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Title: Thresholds for ecto-parasite persistence in a vertebrate metapopulation
Author: Shati, A. A. M.
Awarding Body: University of Aberdeen
Current Institution: University of Aberdeen
Date of Award: 2007
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This thesis investigates how host metapopulation processes (local population size and dispersal) affect the prevalence and persistence of ectoparasites of water voles (Arvicola terrestris). Water voles have been found to persist as metapopulations in the study areas in northern Scotland (fragmented populations with frequent extinction and colonisation and linked by dispersal). The ectoparasites examined were: 1) three tick species: Ixodes trianguliceps, Ixodes ricinus and Ixodes apronophorus; 2) four flea species: Megabothris walkeri, Peromyscopsylla spectabilis, Ctenopthalmus nobilis and Histrichopsylla talpae; 3) two species of mites: Laelaps muris and Hyperlaelaps amphibia. The prevalence and persistence of these parasites were examined over three years in 155 vole sub-populations which varied in density and isolation from each other. The effect of connectivity between vole sub-populations (where the number of immigrants a patch receives can be indexed by both the size of populations in the surrounding area and distance to these populations) on the spatial population dynamics of two tick species: a specialist small mammal tick (I. trianguliceps) and the sheep tick (I. ricinus) were examined. Connectivity had positive effects on the prevalence and burden of I. trianguliceps but not on I. ricinus. The relative effect of local (vole population size/density) versus metapopulation processes (connectivity) on the burden and prevalence of fleas was investigated. Local population dynamics had a weak influence on flea burden and prevalence (no or negative effect) whereas number of infected voles in neighbouring populations increased flea burden and prevalence. Extinction thresholds, taken as connectivity or proportion of habitat loss/“disinfection” below which a parasite cannot persist, were examined and compared for all parasites. Overall, the findings of this study show that host spatial structure and distance dependent dispersal (heterogeneous mixing) are important factors that affect parasite persistence. Therefore, these factors should be considered when planning conservation and disease control programmes.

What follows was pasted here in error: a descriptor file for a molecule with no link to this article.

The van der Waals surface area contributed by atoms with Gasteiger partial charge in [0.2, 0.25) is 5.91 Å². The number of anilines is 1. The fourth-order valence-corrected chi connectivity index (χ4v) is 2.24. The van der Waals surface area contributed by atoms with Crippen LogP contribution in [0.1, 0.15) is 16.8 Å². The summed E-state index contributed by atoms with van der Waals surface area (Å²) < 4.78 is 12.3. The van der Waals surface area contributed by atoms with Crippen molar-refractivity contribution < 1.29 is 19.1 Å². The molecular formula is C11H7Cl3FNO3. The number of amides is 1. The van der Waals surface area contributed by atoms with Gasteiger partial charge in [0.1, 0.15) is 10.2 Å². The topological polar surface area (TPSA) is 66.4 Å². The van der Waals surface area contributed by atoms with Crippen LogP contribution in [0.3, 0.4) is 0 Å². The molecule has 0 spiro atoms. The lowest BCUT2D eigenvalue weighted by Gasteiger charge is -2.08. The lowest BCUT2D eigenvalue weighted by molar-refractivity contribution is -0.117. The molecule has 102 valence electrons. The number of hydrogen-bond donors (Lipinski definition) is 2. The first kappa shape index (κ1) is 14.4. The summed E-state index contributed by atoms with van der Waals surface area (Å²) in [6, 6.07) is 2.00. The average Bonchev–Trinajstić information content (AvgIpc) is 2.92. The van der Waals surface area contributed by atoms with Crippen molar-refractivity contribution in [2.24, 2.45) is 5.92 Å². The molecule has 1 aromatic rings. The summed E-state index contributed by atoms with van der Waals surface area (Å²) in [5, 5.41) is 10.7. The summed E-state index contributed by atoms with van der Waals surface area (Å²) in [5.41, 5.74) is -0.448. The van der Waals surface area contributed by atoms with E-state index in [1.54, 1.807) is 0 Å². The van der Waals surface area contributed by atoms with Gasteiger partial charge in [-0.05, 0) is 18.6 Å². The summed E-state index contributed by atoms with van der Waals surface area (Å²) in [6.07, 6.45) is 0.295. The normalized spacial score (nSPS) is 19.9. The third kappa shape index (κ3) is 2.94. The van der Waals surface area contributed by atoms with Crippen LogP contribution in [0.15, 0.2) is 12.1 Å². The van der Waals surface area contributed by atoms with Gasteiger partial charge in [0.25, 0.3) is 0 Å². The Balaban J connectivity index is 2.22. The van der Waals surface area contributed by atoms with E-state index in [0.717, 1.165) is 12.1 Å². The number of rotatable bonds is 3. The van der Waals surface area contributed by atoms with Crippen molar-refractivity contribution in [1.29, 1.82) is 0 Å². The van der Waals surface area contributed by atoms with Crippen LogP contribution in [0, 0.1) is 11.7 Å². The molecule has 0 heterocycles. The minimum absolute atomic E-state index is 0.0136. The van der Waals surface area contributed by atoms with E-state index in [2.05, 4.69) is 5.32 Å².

Supervisor: Not available Sponsor: Not available
Qualification Name: Thesis (Ph.D.) Qualification Level: Doctoral
EThOS ID:  DOI: Not available